October 26th, 2015
12:30 AM ET

Rubio on Trump's immigration plan: "what he's saying now borders on the absurd... His plan makes no sense."

SOTU

Today, Senator and Republican presidential candidate Marco Rubio (R-FL) sat down with CNN’s Jamie Gangel, which aired exclusively on CNN’s State of the Union with Jake Tapper

MANDATORY CREDIT: CNN’s “State of the Union”

TEXT HIGHLIGHTS

Rubio on Trump’s immigration plan: “No, his rhetoric is a little louder but, if you think about where he was six months ago, his position on immigration six months ago was nothing like what he's saying now.  And even what he's saying now borders on the absurd.  He's going to deport all these people and then he's going to allow back in the ones that are good.  His plan makes no sense.”

Rubio on why he has missed Senate votes: “Well, everyone needs to run their own campaign.  I can tell you that in the history of presidential politics, people have when they've been running for politics in the Senate, they've missed votes.  And I'm not missing votes 'cause I'm on vacation…. Well, actually this is lower than what other people have missed.  And here's the other point I would make. I'm running for President so that the votes they take in the Senate are actually meaningful again.  A lot of these votes won't mean anything.  They're not going to pass and, even if they did, the President would veto it. ”

Rubio on on Hillary Clinton: “Well, she'll be the Democratic nominee, someone who comes from a political dynasty and that, in and of itself, is going to bring fundraising capabilities and so forth.  People may think she had a good week.  I think this is the week it was proven that she lied about Benghazi.”

FULL TRANSCRIPT
THIS IS A RUSH FDCH TRANSCRIPT. THIS COPY MAY NOT BE IN ITS FINAL FORM AND MAY BE UPDATED.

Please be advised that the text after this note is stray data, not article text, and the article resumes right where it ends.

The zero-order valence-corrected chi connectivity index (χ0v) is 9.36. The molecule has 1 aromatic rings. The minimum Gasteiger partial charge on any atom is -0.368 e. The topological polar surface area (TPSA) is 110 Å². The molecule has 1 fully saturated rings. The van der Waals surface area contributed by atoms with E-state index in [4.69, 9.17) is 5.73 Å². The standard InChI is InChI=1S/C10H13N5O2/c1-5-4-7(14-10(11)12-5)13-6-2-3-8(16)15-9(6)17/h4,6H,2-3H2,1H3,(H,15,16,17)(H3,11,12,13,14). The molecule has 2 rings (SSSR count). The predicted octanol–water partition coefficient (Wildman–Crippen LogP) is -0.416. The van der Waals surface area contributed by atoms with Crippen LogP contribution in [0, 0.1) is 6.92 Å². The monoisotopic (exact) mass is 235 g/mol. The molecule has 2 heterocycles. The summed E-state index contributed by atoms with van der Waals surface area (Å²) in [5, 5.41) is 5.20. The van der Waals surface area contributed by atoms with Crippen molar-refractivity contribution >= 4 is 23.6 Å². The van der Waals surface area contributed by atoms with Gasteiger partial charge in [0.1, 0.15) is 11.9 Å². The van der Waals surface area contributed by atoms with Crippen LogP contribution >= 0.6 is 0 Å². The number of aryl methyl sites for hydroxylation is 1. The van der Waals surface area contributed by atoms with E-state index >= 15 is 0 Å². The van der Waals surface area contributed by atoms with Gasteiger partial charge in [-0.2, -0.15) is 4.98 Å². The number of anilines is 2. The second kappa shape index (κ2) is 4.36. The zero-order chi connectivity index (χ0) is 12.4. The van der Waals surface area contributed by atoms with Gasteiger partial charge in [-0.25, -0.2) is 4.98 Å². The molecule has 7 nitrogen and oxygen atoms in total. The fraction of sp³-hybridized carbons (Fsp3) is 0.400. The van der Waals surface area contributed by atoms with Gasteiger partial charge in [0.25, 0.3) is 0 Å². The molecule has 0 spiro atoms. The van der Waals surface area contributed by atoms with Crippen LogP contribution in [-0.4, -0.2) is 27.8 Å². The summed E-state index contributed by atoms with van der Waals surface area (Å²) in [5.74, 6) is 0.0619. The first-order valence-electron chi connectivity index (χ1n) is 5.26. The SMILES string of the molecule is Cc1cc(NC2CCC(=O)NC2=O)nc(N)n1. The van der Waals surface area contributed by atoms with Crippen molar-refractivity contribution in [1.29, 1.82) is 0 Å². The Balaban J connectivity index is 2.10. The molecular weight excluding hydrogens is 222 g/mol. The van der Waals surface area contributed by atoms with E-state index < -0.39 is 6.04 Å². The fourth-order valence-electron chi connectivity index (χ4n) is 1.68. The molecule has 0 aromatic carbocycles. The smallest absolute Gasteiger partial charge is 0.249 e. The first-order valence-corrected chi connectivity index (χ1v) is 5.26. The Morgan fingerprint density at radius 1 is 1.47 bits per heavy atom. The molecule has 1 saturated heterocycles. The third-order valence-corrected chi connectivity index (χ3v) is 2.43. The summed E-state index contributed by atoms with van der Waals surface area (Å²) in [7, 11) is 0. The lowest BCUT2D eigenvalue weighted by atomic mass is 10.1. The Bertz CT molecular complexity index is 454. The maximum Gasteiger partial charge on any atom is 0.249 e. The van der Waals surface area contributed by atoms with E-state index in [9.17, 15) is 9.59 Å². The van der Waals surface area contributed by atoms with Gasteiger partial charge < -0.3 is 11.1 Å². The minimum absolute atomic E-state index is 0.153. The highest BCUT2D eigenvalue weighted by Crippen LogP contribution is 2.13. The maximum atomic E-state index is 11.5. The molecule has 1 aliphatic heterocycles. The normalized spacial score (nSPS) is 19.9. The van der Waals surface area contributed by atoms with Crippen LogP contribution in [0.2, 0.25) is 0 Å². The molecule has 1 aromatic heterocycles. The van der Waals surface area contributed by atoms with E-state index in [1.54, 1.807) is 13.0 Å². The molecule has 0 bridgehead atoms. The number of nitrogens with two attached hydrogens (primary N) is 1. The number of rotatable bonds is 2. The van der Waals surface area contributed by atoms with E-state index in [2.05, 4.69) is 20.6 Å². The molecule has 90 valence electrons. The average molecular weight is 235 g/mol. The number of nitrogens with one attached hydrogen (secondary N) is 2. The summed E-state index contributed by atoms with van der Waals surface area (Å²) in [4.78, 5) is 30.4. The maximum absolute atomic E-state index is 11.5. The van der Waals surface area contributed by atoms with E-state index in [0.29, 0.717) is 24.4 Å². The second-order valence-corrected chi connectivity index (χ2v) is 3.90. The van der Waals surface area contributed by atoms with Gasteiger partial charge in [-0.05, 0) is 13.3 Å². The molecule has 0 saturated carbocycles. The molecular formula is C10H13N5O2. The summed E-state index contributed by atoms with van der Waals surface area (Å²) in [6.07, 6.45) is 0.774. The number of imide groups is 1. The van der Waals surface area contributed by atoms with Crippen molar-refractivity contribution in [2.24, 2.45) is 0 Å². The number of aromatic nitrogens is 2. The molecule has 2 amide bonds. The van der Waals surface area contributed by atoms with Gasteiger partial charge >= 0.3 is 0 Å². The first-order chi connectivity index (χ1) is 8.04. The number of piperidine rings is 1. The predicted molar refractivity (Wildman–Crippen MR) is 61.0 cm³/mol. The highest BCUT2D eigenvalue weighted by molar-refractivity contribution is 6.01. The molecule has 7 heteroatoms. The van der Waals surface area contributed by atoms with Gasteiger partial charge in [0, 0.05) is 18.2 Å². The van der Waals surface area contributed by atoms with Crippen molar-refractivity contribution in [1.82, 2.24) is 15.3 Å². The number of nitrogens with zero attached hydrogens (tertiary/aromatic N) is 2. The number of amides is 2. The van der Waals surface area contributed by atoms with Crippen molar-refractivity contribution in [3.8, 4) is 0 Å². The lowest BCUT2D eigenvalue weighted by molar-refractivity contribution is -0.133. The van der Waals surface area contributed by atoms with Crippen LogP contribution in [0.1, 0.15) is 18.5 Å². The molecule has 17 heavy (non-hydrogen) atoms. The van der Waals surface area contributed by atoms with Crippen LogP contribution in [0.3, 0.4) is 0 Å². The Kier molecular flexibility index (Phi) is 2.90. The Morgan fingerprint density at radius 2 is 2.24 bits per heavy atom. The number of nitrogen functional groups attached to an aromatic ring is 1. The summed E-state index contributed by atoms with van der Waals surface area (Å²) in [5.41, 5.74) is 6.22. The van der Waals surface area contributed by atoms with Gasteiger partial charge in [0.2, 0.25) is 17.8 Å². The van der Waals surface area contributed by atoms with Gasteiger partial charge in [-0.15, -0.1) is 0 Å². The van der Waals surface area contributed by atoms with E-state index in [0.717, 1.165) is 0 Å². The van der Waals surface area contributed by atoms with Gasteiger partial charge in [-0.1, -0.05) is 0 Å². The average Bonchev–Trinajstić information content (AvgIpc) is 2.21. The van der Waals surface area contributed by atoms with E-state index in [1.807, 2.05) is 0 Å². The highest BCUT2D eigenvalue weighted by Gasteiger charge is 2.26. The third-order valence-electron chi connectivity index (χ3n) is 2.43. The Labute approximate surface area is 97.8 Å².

JAMIE GANGEL, SPECIAL CORRESPONDENT, CNN:  So let's start with the Republican frontrunner, Mr. Trump.  We're here in South Carolina, but he was in your home town last night and he has 28 percent in your home state of Florida, you have 14. Why aren't you winning in your home state?

SEN. MARCO RUBIO (R-FL), GOP PRESIDENTIAL CANDIDATE:  I, I, don't - if you start paying attention to these polls in October, I mean, you'll go crazy.  I've been up, I've been down.

GANGEL:  But you're the sitting senator in Florida.

RUBIO:  Yeah, it's a very unusual year and I think part of it is that people are really angry about the direction of our country//

GANGEL:  Last night at the Trump event there were protesters on immigration…

RUBIO:  Right.

GANGEL:  …that had to come out.  And at the end Trump said, I'm going to win with Hispanics, I love the Hispanics.  What do you think when you hear him say things like that?

RUBIO:  It just, I mean it's Donald being Donald.  I mean that's what it is.

GANGEL:  He is the frontrunner, though, and he hits you and Carson over and over again.  He says you're weak on immigration.  Is he more in tune with the Republican party on this issue than you are?

RUBIO:  No, his rhetoric is a little louder but, if you think about where he was six months ago, his position on immigration six months ago was nothing like what he's saying now.  And even what he's saying now borders on the absurd.  He's going to deport all these people and then he's going to allow back in the ones that are good.  His plan makes no sense.

GANGEL:  Jeb Bush says Donald Trump has dangerous views on national security and he has grave doubts about him as Commander in Chief.  Are you comfortable with the idea of Donald Trump with his finger on the button?

RUBIO:  Well, I wouldn't term it that way.  I would say that ultimately the next President of the United States, on their first day in office, must understand the threats that face this country and must have shown good judgment about what to do about those issues.

GANGEL:  Are you comfortable…?

RUBIO:  Well, I'm not, the truth is, as I said in the debates last time on CNN, I don't believe that at up to this point in the campaign he has clearly outlined a, a deep understanding of the issues before this country in a serious way.  And obviously he has time to change that.

GANGEL:  So right now he's not ready to be Commander in Chief?